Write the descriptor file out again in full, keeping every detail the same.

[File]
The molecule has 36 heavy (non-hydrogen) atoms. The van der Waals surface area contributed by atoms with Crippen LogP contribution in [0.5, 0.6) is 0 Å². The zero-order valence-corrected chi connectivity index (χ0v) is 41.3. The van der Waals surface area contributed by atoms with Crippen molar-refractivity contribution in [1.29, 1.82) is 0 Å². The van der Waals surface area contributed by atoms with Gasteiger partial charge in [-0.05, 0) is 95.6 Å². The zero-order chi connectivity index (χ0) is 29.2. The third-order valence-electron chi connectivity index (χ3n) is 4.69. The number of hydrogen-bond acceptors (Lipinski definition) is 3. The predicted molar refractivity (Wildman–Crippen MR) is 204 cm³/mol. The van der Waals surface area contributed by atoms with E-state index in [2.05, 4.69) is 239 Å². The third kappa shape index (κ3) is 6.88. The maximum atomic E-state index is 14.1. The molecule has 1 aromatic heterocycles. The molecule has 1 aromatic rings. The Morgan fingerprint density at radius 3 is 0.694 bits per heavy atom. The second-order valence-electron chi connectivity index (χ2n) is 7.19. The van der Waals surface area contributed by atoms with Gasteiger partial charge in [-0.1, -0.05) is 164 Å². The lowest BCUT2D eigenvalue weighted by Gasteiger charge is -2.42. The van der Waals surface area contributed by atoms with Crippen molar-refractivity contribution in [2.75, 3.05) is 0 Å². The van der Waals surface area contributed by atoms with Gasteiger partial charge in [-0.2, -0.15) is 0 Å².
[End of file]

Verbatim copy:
The molecule has 36 heavy (non-hydrogen) atoms. The van der Waals surface area contributed by atoms with Crippen LogP contribution in [0.5, 0.6) is 0 Å². The zero-order valence-corrected chi connectivity index (χ0v) is 41.3. The van der Waals surface area contributed by atoms with Crippen molar-refractivity contribution in [1.29, 1.82) is 0 Å². The van der Waals surface area contributed by atoms with Gasteiger partial charge in [-0.05, 0) is 95.6 Å². The zero-order chi connectivity index (χ0) is 29.2. The third-order valence-electron chi connectivity index (χ3n) is 4.69. The number of hydrogen-bond acceptors (Lipinski definition) is 3. The predicted molar refractivity (Wildman–Crippen MR) is 204 cm³/mol. The van der Waals surface area contributed by atoms with E-state index in [2.05, 4.69) is 239 Å². The third kappa shape index (κ3) is 6.88. The maximum atomic E-state index is 14.1. The molecule has 1 aromatic heterocycles. The molecule has 1 aromatic rings. The Morgan fingerprint density at radius 3 is 0.694 bits per heavy atom. The second-order valence-electron chi connectivity index (χ2n) is 7.19. The van der Waals surface area contributed by atoms with Gasteiger partial charge in [-0.1, -0.05) is 164 Å². The lowest BCUT2D eigenvalue weighted by Gasteiger charge is -2.42. The van der Waals surface area contributed by atoms with Crippen molar-refractivity contribution in [2.75, 3.05) is 0 Å². The van der Waals surface area contributed by atoms with Gasteiger partial charge in [-0.2, -0.15) is 0 Å².